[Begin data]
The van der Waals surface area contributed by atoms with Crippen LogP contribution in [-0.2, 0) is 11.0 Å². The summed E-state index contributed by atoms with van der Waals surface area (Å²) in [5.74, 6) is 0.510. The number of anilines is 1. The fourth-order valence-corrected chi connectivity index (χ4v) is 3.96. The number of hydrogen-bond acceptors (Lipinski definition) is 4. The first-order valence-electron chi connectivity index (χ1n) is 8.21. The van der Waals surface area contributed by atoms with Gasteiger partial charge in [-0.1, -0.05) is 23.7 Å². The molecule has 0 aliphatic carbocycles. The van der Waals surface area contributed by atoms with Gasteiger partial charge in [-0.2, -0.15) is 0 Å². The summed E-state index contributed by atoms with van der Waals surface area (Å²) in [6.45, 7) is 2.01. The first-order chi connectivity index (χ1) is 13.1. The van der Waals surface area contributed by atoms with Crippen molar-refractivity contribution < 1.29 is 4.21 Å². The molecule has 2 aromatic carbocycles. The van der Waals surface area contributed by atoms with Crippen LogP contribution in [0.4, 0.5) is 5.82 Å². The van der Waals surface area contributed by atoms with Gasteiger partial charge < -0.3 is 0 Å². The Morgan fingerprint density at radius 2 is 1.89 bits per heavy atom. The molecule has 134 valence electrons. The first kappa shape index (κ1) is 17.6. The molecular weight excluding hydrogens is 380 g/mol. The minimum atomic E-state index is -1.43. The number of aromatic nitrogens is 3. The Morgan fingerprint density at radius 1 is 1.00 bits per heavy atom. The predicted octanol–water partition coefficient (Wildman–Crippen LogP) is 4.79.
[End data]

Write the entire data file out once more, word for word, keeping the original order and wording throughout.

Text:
The van der Waals surface area contributed by atoms with Crippen LogP contribution in [-0.2, 0) is 11.0 Å². The summed E-state index contributed by atoms with van der Waals surface area (Å²) in [5.74, 6) is 0.510. The number of anilines is 1. The fourth-order valence-corrected chi connectivity index (χ4v) is 3.96. The number of hydrogen-bond acceptors (Lipinski definition) is 4. The first-order valence-electron chi connectivity index (χ1n) is 8.21. The van der Waals surface area contributed by atoms with Gasteiger partial charge in [-0.1, -0.05) is 23.7 Å². The molecule has 0 aliphatic carbocycles. The van der Waals surface area contributed by atoms with Gasteiger partial charge in [-0.2, -0.15) is 0 Å². The summed E-state index contributed by atoms with van der Waals surface area (Å²) in [6.45, 7) is 2.01. The first-order chi connectivity index (χ1) is 13.1. The van der Waals surface area contributed by atoms with Crippen molar-refractivity contribution < 1.29 is 4.21 Å². The molecule has 2 aromatic carbocycles. The van der Waals surface area contributed by atoms with Crippen LogP contribution in [0.4, 0.5) is 5.82 Å². The van der Waals surface area contributed by atoms with Gasteiger partial charge < -0.3 is 0 Å². The Morgan fingerprint density at radius 2 is 1.89 bits per heavy atom. The molecule has 134 valence electrons. The first kappa shape index (κ1) is 17.6. The molecular weight excluding hydrogens is 380 g/mol. The minimum atomic E-state index is -1.43. The number of aromatic nitrogens is 3. The Morgan fingerprint density at radius 1 is 1.00 bits per heavy atom. The predicted octanol–water partition coefficient (Wildman–Crippen LogP) is 4.79.